It is not very known that the airspace above the Fiji Islands was the first one to ever incorporate the Global Positioning System into its aviation system, that is, the GPS. Therefore, the Pacific island nation of Fiji basically ushered aviation into the 21st Century, changing forever the way we get from Point A to distant Point B.
Before the GPS was developed by the US military in the 1970s from the desire to better the existing navigation procedures of the time, pilots were highly dependent on radar and visual routing. In the 1940s they would follow routes determined by land-based “beacons” in the form of radio signals or visual markers. This was not a very reliable system, since, for example, in Fiji there were only five control towers equipped with a radio beacon. Basically in 80% of the country’s airspace pilots had no radar to rely on.
That was even harder over water, where there were no radio beacons, so pilots used dead reckoning, which is a navigational technique that uses the last known location to estimate the current location. As well as celestial navigation, which uses the positions of celestial bodies like the sun, moon, or a planet, as they measure up with the visible horizon.
By using GPS, an aircraft’s location could be continually and precisely updated by triangulating data between the satellites and its location on Earth. In 1978, was sent into orbit the first of the 24 satellites that followed in order to complete the GPS system globally, starting a 15-year launch project.
It seems the US intended to charge the public to use the GPS system, but after a Korean airliner was shot down over the USSR in 1983, President Reagan announced that GPS would be made openly available, and later companies developed equipment for civilian use.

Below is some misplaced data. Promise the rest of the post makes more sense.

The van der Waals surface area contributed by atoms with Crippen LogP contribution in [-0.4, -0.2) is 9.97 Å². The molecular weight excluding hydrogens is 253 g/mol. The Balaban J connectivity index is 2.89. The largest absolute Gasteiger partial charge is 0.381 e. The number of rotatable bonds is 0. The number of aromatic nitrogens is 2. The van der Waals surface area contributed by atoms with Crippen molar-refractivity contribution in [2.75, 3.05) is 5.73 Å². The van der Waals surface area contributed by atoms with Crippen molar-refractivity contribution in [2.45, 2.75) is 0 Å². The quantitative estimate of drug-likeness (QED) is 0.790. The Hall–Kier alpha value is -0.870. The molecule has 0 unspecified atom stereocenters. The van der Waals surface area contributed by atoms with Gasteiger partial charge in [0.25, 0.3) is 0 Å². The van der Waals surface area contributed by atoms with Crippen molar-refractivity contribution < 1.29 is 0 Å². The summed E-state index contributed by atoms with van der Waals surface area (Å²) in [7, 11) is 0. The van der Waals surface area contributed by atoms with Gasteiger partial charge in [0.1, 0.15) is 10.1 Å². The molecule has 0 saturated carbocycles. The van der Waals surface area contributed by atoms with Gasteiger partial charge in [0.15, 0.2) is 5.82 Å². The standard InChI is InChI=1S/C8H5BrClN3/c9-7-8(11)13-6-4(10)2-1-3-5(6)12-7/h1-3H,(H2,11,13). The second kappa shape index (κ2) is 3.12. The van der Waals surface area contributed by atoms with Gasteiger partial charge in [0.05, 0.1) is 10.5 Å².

Therefore, by the end of 1990, 16 GPS satellites were in place and functional, enough for GPS to work around the world, and in 1993 the 24th and final satellite came online.
Fiji and the first official aviation use of GPS
However, even though GPS was fully functional, it was not yet being used in commercial aviation. It first needed to be tested in a controlled environment before it could be used globally.
That’s when Fiji, with its growing tourism industry and demand for flights within its borders decided to improve its navigation system. With 19 commercial airfields and 7 private airports, and more than 300 islands across more than 500,000 sq km of ocean, the country contacted the US Federal Aviation Administration (FAA) to volunteer as the testing ground for GPS navigation.
The FAA decided to fund the trial and supplied the necessary equipment in return for the knowledge it could take away from the project. Therefore, in April 1994, Fiji became the first country in the world to incorporate GPS into its navigation system and proved that GPS can have a major impact and improve aviation making it faster, safer, and more efficient. Later, the technology was adopted around the globe. Now there are actually 31 GPS satellites into orbit, with most of the original 24 having been retired and replaced.
As a result of using GPS, planes can now fly over ocean for hours with precise navigation. Moreover, instead of 100 miles between two aircraft flying in the same direction, now international regulations require just 23. Before, a plane had to fly 18 minutes behind another, but today that time frame has been reduced to 10. Plus, before GPS, airplanes were supposed to fly with enough fuel for a return trip in case they were not able to land at destination, but now they can lose the extra fuel load.
Bottom line is, thanks to the Pacific island nation of Fiji, we are able nowadays to get to our destination faster and more safely than ever in history.